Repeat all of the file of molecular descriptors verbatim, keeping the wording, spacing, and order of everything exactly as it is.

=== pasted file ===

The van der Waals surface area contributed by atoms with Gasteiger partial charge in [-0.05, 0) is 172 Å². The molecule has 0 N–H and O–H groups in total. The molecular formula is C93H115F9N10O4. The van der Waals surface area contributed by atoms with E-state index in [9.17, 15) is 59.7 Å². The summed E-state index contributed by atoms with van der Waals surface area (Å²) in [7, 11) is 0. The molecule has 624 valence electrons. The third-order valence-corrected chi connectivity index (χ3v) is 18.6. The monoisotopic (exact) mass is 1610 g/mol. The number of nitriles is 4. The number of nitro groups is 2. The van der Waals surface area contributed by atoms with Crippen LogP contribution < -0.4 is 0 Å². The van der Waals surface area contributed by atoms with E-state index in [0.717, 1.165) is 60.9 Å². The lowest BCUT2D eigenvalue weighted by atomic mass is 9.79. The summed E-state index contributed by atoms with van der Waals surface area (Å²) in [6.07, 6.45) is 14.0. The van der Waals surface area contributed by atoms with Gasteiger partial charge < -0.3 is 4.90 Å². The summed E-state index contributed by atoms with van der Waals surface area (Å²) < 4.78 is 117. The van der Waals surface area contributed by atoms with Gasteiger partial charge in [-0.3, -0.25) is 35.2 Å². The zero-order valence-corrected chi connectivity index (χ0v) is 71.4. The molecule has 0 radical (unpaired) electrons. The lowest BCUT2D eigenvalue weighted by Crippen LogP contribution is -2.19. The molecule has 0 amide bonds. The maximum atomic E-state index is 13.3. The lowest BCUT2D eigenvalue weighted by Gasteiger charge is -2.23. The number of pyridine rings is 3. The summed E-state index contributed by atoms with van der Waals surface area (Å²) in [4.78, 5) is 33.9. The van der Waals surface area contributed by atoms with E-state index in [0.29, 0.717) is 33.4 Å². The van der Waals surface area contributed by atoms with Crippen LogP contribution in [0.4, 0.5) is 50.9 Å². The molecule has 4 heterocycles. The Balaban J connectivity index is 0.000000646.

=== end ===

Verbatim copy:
The van der Waals surface area contributed by atoms with Gasteiger partial charge in [-0.05, 0) is 172 Å². The molecule has 0 N–H and O–H groups in total. The molecular formula is C93H115F9N10O4. The van der Waals surface area contributed by atoms with E-state index in [9.17, 15) is 59.7 Å². The summed E-state index contributed by atoms with van der Waals surface area (Å²) in [7, 11) is 0. The molecule has 624 valence electrons. The third-order valence-corrected chi connectivity index (χ3v) is 18.6. The monoisotopic (exact) mass is 1610 g/mol. The number of nitriles is 4. The number of nitro groups is 2. The van der Waals surface area contributed by atoms with Crippen LogP contribution < -0.4 is 0 Å². The van der Waals surface area contributed by atoms with E-state index in [0.717, 1.165) is 60.9 Å². The lowest BCUT2D eigenvalue weighted by atomic mass is 9.79. The summed E-state index contributed by atoms with van der Waals surface area (Å²) in [6.07, 6.45) is 14.0. The van der Waals surface area contributed by atoms with Gasteiger partial charge < -0.3 is 4.90 Å². The summed E-state index contributed by atoms with van der Waals surface area (Å²) < 4.78 is 117. The van der Waals surface area contributed by atoms with Gasteiger partial charge in [-0.3, -0.25) is 35.2 Å². The zero-order valence-corrected chi connectivity index (χ0v) is 71.4. The molecule has 0 radical (unpaired) electrons. The lowest BCUT2D eigenvalue weighted by Crippen LogP contribution is -2.19. The molecule has 0 amide bonds. The maximum atomic E-state index is 13.3. The lowest BCUT2D eigenvalue weighted by Gasteiger charge is -2.23. The number of pyridine rings is 3. The summed E-state index contributed by atoms with van der Waals surface area (Å²) in [4.78, 5) is 33.9. The van der Waals surface area contributed by atoms with E-state index in [0.29, 0.717) is 33.4 Å². The van der Waals surface area contributed by atoms with Crippen LogP contribution in [0.4, 0.5) is 50.9 Å². The molecule has 4 heterocycles. The Balaban J connectivity index is 0.000000646.